Langston Galloway #10 of the Saint Joseph's Hawks drives to the basket against the Florida State Seminoles during the championship game of the Coaches Vs. Cancer Classic at the Barclays Center on November 17, 2012 in the Brooklyn borough of New York City. (Photo by Alex Trautwig/Getty Images)

There’s no such thing as a “student-athlete” anymore.

Not in the sense it was intended to be anyways.

Seventeen and 18-year-old boys don’t necessarily dream of using their athletic talents to get a free ride to college. They dream of impressing on Saturdays until they’re old enough to get paid playing on Sundays. They dream of sneaker contracts and million-dollar endorsement deals – probably more than they dream of graduating and entering into a job that doesn’t involve playing their sport.

With many of these big-time Division 1 colleges producing professional-level talent, who can blame them?

With that said, there are many whom believe these kids are going to school to learn how to be engineers, doctors, lawyers, and teachers. It’s a nice fantasy, but in reality, players like Ohio State’s Cardale Jones are too busy tweeting about how “pointless” they view going to class.

It’s a broken and corrupt system. Monday, David Pargman offered a solution in The Chronicle of Higher Education:

“Why do we impose upon young, talented, and serious-minded high-school seniors the imperative of selecting an academic major that is, more often than not, completely irrelevant to, or at least inconsistent with, their heartfelt desires and true career objectives: to be professional athletes? […]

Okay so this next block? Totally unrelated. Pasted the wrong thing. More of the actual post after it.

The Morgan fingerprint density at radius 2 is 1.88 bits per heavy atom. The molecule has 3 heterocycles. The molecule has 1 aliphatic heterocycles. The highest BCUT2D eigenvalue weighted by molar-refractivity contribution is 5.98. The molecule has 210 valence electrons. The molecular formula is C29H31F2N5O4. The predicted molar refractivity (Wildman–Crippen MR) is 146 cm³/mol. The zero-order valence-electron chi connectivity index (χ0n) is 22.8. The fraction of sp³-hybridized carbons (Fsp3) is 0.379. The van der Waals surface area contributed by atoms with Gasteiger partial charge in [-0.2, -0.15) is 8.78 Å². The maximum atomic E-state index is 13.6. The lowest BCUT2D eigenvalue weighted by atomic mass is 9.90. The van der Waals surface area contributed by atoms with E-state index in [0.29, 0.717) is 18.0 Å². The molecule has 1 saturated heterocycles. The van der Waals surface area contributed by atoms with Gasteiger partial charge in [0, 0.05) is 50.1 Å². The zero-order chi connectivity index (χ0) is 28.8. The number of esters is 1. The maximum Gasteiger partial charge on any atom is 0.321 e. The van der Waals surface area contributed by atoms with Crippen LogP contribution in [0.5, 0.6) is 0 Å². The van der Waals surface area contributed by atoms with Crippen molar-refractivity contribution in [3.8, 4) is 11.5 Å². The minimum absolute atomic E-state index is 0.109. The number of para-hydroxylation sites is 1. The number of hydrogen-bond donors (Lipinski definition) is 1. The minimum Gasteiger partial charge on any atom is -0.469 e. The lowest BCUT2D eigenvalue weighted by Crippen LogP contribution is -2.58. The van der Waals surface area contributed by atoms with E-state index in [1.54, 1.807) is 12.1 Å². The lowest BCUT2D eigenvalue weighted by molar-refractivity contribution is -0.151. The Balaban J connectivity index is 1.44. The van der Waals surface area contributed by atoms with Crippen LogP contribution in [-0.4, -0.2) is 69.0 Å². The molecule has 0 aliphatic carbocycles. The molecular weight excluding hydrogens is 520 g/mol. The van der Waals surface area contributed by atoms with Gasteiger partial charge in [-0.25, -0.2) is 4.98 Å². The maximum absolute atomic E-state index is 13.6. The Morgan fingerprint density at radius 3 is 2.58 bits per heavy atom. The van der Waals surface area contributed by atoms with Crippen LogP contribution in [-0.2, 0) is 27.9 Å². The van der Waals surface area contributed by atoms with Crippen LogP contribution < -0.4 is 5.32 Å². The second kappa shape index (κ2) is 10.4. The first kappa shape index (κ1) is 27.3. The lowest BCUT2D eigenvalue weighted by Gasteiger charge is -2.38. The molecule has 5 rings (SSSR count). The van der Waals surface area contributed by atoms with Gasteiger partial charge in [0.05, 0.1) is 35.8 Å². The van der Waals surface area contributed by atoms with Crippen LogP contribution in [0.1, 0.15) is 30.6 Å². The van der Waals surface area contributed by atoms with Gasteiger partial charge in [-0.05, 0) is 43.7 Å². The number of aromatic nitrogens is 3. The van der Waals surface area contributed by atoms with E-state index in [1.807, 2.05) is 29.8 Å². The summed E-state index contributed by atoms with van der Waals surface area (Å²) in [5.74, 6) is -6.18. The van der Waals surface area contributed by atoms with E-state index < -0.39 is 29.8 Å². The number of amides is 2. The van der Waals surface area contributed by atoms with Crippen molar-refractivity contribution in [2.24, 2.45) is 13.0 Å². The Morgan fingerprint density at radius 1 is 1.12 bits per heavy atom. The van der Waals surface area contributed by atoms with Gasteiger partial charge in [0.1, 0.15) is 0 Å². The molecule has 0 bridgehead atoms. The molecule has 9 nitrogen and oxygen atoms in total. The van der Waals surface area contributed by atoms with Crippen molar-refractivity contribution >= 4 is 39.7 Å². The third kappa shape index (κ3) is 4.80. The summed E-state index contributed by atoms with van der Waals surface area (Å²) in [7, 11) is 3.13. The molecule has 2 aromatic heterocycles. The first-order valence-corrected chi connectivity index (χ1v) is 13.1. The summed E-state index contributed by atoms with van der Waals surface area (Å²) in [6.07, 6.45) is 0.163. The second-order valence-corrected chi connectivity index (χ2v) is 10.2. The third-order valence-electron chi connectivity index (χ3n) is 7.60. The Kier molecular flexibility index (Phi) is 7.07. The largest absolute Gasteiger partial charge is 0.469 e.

Why not establish a well-planned, defensible, educationally sound curriculum that correlates with a career at the elite level of sports?”

Pargman, professor emeritus of educational psychology at Florida State University, presents a reasonable argument. Since several collegiate athletes – many of them African-American – come to school for the sole purpose of trying to become a professional athlete, why not tailor their coursework towards that pursuit? These athletes major in football and basketball anyway…why not make these sports part of an actual curriculum?

The argument against this is fairly straightforward. ( as displayed in some of the comments to Pargman’s article)  One of the most important things an athletic scholarship allows a student is the opportunity to get a free education. Many of these athletes would otherwise not be at college if not for their talent on the athletic field. We should encourage these athletes to get degrees so they can have careers after their collegiate careers are over – especially considering the overwhelming majority of them will never play their sport past college.